The student news site of Cypress Creek High School

CCHS Press

The student news site of Cypress Creek High School

CCHS Press

The student news site of Cypress Creek High School

CCHS Press

AI brings new opportunities, challenges for students, teachers

Photo by: Sebastian Mar
A school computer displaying ChatGPT’s version of this article next to science fiction classics in Cy Creek’s library. Photo by Sebastian Mar.

In the hushed corridors of education, a silent revolution is underway, one that blends human ingenuity with artificial intelligence’s boundless potential.

With new technology, schools are testing the waters for a curriculum where Artificial Intelligence (AI) serves as an important tool for educators and where the boundaries of what’s achievable are constantly expanding.

Even this very introduction was written in part by ChatGPT 3.5.

The release of AI tools, such as ChatGPT and Bard, has both students and teachers weighing efficiency and ethicality in the classroom.

Story continues below advertisement

But Kathryn Esparza, English Department Chair, believes human authorship will prevail.

“Just as AI cannot replace the human touch in artistic endeavors, it will never be able to completely replace human writing,” Esparza said. “We need the experience of writing and creating art to help the writer and the artist to process thinking and to share completely human emotions.”

According to Victor Balderas, AP English teacher, the shortcomings are hard to ignore and it is impossible for AI to provide students the same learning experience that human teaching can.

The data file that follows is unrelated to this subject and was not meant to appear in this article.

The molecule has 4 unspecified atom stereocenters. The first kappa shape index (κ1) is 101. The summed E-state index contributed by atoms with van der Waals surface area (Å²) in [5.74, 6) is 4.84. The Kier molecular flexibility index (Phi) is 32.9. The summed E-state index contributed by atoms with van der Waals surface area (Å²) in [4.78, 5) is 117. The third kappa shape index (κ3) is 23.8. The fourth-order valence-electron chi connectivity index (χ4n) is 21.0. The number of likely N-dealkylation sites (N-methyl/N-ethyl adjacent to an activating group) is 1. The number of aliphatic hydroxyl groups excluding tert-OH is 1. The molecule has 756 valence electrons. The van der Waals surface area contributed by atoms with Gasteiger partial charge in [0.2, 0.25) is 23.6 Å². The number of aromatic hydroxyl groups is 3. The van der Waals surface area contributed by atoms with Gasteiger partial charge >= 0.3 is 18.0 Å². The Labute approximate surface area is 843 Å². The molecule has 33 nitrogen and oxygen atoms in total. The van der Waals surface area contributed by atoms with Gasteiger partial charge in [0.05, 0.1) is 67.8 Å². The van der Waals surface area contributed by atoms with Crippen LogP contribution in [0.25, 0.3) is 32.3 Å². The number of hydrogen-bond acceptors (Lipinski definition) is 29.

“If you’re going to a job interview and you don’t know the words your interviewer’s saying, you don’t tell them to pause to check Google; you use context clues and body language to articulate your own thoughts,” Balderas said.

For Esparza, AI comes up short in replicating the human spirit as well.

“Everyone has their own voice that is apparent through their word choice and sentence patterns,” Esparza said. “AI sounds artificial and superficial because it is not an actual person with an emotional investment in the writing.”

Both teachers agreed that they trust their ability to recognize their students’ writing over Turnitin, the website CFISD uses for essay submissions.

The long-term effects of using AI in education remain to be seen, but we can already see a shift to embracing the technology at schools in Georgia or Boston, where AI is embedded into the curriculum to solve real-world problems using AI’s data analysis tools.

On the other hand, Esparza sees the potential of incorporating AI into the curriculum.

“If a student struggles to understand a reading, AI can help,” Esparza said. “If a teacher is struggling with how to say something or struggling to write a rubric or test question, AI can help. People like shortcuts but don’t understand the long-term implications of taking them.”

AI presents a wealth of possibilities for students and teachers, but Balderas urges caution

“We don’t realize what we’re letting go of, and we might not realize that until it’s too late,” Balderas said.

Leave a Comment
More to Discover

Comments (0)

CCHS Press reserves the right to moderate comments on this site for the purpose of creating a safe, educational environment for Cypress Creek students. Comments may be deleted if deemed inappropriate by faculty adviser.
All CCHS Press Picks Reader Picks Sort: Newest

Your email address will not be published. Required fields are marked *